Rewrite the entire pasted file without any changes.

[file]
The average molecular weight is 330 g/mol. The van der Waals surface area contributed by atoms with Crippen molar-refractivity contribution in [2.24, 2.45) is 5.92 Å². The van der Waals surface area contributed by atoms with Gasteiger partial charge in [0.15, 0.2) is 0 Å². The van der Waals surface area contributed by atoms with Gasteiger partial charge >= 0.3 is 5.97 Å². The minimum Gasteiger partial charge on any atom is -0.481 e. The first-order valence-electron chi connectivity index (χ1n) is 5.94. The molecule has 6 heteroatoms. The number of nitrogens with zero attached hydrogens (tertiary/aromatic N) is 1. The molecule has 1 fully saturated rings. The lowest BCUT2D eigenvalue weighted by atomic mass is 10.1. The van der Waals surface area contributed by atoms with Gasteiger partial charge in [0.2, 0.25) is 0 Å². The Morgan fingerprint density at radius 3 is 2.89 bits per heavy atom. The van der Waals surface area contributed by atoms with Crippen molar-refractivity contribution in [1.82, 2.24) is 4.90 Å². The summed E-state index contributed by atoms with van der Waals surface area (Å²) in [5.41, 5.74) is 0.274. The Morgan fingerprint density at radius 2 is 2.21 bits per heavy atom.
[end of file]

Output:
The average molecular weight is 330 g/mol. The van der Waals surface area contributed by atoms with Crippen molar-refractivity contribution in [2.24, 2.45) is 5.92 Å². The van der Waals surface area contributed by atoms with Gasteiger partial charge in [0.15, 0.2) is 0 Å². The van der Waals surface area contributed by atoms with Gasteiger partial charge >= 0.3 is 5.97 Å². The minimum Gasteiger partial charge on any atom is -0.481 e. The first-order valence-electron chi connectivity index (χ1n) is 5.94. The molecule has 6 heteroatoms. The number of nitrogens with zero attached hydrogens (tertiary/aromatic N) is 1. The molecule has 1 fully saturated rings. The lowest BCUT2D eigenvalue weighted by atomic mass is 10.1. The van der Waals surface area contributed by atoms with Gasteiger partial charge in [0.2, 0.25) is 0 Å². The Morgan fingerprint density at radius 3 is 2.89 bits per heavy atom. The van der Waals surface area contributed by atoms with Crippen molar-refractivity contribution in [1.82, 2.24) is 4.90 Å². The summed E-state index contributed by atoms with van der Waals surface area (Å²) in [5.41, 5.74) is 0.274. The Morgan fingerprint density at radius 2 is 2.21 bits per heavy atom.